If you’ve ever been to the hospital or a doctor’s office, you’ve almost certainly been asked: “What’s your current pain level on a scale of 0 to 10?” Or maybe you’ve been asked to rate your pain on a visual scale by pointing to the smiley (or frowny) face that best describes your pain. These aren’t necessarily the wrong questions to ask – but doctors should be asking for a lot more information in order to accurately evaluate a patient’s level of pain.
Conventional pain scales can be useful for analyzing and tracking a person’s pain over time. But as you know, pain is a subjective experience. These scales don’t measure how pain impacts daily life.
Only thinking about pain on a 0-10 scale can also place a misguided if not well-meaning emphasis on getting a patient to “zero” amount of pain. This might be possible – but it’s not likely, and it can create unrealistic expectations from both the doctor and the patient.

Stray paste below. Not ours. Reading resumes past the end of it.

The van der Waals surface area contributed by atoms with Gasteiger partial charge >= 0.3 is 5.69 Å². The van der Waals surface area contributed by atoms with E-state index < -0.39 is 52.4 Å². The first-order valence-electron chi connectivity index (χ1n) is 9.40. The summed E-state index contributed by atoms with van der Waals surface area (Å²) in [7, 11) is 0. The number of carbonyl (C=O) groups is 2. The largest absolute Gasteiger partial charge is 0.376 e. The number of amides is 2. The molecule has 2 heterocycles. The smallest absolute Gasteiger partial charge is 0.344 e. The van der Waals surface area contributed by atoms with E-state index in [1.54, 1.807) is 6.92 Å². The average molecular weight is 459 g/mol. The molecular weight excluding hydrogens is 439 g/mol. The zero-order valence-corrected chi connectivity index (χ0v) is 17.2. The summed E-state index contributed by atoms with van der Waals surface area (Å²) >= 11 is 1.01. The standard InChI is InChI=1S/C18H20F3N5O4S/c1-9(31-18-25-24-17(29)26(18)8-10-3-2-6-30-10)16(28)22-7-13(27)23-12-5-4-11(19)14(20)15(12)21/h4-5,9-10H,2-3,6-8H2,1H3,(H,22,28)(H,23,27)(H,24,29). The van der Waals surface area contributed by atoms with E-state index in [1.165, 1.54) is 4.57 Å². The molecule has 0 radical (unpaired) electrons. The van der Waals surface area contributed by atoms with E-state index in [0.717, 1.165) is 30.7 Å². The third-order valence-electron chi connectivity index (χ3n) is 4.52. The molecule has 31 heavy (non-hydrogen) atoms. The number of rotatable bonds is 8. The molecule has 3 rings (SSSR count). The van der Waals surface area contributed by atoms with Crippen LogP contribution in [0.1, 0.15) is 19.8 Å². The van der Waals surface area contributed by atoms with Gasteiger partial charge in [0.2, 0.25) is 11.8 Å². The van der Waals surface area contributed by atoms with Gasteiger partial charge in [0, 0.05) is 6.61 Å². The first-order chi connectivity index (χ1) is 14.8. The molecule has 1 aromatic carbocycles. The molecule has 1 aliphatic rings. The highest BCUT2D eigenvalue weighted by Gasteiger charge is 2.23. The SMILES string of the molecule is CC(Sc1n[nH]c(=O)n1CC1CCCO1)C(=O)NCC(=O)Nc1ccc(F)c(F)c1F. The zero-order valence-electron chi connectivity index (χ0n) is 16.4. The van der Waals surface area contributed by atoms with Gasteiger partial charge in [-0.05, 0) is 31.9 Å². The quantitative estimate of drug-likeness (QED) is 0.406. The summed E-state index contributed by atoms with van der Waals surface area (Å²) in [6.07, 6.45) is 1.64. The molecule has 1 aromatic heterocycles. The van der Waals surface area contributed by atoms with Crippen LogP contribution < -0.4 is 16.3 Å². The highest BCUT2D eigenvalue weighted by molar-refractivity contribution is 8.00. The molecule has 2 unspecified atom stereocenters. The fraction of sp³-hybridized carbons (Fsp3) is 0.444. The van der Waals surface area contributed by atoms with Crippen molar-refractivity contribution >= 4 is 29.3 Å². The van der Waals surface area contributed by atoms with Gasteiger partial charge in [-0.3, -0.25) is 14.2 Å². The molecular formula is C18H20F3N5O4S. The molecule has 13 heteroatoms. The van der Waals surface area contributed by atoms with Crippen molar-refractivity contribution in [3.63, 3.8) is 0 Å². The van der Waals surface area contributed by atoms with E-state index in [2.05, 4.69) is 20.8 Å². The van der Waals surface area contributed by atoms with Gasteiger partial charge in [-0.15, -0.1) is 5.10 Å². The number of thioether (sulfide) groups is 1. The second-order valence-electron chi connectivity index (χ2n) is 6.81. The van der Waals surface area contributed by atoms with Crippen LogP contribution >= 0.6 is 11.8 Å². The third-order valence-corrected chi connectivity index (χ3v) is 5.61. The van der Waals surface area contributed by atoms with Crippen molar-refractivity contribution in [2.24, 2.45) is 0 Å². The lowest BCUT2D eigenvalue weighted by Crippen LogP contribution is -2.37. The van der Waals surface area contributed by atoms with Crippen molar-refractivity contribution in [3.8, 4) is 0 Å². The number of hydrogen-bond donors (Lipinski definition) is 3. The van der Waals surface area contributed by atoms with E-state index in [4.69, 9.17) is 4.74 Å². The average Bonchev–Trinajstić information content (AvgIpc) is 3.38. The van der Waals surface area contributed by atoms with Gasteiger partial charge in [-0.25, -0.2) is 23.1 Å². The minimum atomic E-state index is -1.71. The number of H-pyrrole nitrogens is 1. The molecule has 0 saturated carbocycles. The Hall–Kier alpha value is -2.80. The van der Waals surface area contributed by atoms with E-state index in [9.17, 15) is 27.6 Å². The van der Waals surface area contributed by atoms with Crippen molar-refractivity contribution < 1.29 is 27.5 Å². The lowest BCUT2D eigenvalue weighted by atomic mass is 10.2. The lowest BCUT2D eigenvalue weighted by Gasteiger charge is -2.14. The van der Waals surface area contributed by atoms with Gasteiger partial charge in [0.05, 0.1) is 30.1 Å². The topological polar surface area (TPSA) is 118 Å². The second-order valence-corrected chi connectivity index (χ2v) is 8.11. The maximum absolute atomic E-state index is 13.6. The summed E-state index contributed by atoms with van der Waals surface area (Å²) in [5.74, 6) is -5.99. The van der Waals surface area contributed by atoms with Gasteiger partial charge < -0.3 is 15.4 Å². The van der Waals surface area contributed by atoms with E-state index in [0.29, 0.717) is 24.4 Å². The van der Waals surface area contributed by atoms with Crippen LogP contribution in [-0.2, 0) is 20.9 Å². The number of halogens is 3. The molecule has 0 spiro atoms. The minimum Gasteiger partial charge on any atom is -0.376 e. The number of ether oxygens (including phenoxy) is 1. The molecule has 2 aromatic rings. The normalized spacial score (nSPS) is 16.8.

Pain management specialists know they need to ask detailed questions about a patient’s pain. Their goal is to gain a better understanding of a patient’s subjective experience, their beliefs about pain (which may even have cultural influences), their goals and expectations regarding their pain, and ultimately, what’s causing and contributing to their painful symptoms.
Questions about pain that you may hear from your pain management doctor include:
These and other questions allow a pain management specialist to truly understand how pain affects their patients. With this knowledge, doctors can create a treatment plan that focuses not just on short-term solutions, but on improving the patient’s overall quality of life.